Are oligopolies good for Consumers? Consumers can easily compare prices among the few existing firms, which forces the companies to set competitive prices, and the stable prices help consumers to plan their spending and it also stabilizes the trade market.

The negative effect oligopolies have on consumers is that prices are high, qualities may not be as good as they could be due to lack of incentives for quality improvement, high barriers to enter the market, and the realization of many creative ideas can only be made possible when a major player adopts the ideas for use.

This may look like a lot to remember for the exam, but don’t worry, by the time you finish reading this crash course, you should have a good understanding of the concepts of oligopoly and what you need to know for your AP Microeconomics exam.

To get a better grasp on the terms involved, let’s look at the Important terms to remember

Important Economics Terms to Remember

  • Collusion: oligopoly firms are likely to have tactical agreements between them, which involves increasing prices so all firms can have higher profits. This hurts consumers because their prices are higher than the normally would be in a perfect competition and are illegal.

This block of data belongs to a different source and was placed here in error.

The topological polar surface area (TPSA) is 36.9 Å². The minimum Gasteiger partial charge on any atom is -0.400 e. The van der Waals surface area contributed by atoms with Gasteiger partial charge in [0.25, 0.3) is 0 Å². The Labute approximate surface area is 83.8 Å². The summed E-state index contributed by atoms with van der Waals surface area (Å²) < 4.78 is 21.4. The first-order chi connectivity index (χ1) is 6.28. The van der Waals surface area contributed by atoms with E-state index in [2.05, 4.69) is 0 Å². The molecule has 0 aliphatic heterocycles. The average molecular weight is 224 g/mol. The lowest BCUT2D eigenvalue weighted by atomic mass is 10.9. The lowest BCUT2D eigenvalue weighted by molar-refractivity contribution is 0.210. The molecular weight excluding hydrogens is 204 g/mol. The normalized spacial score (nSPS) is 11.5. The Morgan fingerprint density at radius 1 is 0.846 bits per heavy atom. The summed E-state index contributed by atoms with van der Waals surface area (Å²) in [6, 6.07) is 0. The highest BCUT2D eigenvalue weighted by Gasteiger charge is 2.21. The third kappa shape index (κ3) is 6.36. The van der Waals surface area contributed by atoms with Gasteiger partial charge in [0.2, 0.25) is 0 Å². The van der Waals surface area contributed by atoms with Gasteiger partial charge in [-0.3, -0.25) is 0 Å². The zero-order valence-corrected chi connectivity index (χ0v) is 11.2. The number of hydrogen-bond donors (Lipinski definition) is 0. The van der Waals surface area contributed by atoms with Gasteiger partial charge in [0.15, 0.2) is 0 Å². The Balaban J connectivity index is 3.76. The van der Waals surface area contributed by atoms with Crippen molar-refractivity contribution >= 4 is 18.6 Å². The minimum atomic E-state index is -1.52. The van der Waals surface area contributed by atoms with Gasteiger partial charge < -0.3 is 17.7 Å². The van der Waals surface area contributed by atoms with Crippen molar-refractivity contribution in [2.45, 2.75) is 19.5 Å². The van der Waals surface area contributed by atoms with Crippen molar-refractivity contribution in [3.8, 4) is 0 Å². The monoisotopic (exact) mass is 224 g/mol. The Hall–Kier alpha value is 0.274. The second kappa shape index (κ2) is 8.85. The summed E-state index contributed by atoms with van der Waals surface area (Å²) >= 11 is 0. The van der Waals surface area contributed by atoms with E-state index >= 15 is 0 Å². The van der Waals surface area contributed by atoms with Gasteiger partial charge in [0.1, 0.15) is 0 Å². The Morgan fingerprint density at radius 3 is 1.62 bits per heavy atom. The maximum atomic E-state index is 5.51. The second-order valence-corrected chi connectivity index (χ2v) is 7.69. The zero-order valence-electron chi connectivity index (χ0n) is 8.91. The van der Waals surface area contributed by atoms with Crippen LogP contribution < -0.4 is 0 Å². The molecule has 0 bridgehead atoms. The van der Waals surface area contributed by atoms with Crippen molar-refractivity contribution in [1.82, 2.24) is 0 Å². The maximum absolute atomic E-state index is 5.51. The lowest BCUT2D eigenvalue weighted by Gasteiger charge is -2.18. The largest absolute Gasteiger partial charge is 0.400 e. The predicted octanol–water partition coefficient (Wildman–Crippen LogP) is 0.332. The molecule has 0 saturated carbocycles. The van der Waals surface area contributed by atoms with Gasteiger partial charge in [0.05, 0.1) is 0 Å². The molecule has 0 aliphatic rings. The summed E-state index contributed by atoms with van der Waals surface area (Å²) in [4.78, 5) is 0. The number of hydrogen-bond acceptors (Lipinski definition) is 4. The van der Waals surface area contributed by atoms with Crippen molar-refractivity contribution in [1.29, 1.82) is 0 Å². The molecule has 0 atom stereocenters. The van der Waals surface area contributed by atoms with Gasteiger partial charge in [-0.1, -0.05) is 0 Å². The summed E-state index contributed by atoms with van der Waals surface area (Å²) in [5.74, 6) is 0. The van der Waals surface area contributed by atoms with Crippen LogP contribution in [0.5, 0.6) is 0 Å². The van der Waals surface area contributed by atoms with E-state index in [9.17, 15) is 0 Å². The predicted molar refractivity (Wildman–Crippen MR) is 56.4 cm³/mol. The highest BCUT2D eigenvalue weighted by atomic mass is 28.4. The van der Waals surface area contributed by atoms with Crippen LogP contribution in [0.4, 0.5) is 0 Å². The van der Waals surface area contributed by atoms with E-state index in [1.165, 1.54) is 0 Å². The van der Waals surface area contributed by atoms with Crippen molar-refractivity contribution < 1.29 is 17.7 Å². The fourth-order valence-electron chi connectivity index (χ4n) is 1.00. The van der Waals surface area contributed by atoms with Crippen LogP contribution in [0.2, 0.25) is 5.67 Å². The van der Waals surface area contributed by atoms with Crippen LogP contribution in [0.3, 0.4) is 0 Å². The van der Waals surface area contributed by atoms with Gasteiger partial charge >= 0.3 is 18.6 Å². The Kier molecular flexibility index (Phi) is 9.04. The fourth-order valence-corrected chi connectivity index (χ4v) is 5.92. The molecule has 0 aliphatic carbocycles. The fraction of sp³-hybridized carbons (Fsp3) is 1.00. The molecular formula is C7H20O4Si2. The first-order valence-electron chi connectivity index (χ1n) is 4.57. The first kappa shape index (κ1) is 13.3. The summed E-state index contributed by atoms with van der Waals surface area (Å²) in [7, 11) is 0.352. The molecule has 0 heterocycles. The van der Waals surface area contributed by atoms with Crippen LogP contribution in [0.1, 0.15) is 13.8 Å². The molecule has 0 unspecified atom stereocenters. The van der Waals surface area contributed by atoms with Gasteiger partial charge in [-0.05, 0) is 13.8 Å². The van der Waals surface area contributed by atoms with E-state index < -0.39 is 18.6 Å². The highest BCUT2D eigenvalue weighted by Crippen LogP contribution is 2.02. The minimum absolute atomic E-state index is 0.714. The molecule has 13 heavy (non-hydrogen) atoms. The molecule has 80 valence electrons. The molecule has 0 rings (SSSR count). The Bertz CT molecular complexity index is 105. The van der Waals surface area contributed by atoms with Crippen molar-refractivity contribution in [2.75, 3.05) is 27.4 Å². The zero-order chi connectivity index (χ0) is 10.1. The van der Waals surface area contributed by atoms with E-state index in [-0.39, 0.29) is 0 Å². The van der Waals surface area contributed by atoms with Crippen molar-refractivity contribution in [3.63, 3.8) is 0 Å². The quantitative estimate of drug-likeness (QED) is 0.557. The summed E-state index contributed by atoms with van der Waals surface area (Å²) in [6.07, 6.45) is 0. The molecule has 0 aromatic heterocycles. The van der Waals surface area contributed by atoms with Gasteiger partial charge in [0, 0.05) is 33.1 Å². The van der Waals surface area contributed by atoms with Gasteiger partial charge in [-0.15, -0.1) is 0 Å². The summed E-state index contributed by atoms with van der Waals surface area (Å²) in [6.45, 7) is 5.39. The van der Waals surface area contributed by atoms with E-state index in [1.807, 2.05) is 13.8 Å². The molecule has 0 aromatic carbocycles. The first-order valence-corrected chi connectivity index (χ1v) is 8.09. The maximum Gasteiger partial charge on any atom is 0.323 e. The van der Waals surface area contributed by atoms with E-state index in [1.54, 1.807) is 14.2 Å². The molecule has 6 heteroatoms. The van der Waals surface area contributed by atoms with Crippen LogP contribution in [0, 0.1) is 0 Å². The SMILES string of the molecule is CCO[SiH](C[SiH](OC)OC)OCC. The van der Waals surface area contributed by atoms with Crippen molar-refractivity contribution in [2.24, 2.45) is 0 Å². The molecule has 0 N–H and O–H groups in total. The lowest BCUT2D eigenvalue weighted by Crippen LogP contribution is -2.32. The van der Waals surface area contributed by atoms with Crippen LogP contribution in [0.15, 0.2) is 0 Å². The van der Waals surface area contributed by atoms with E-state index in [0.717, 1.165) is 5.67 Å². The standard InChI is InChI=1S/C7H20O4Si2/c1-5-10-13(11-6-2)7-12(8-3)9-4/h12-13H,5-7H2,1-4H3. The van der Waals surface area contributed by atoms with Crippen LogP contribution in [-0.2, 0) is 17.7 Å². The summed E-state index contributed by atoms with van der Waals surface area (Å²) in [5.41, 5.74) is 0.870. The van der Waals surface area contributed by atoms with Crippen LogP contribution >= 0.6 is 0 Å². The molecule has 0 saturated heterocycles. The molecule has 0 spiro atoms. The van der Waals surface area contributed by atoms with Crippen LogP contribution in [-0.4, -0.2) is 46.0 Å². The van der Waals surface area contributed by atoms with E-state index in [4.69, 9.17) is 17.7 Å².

• Non-price competition: they are usually involved in non-price competitions, where they compete by appearance or quality, or product differentiation.
  • High concentration ratio: they have a high concentration ratio, which is the market share they control.
  • X-inefficient: meaning that their products are not as efficient as they could be due to the lack of competitive incentives to cut cost and increase efficiency.
  • High entry barriers: barriers to entry are high due to brand loyalty and high financial recourse needed to enter and compete with the leading firms.
  • Low contestability: which refers to the difficult level of competition.
  • Price Setter: meaning they are able to set their own prices rather than following the market price.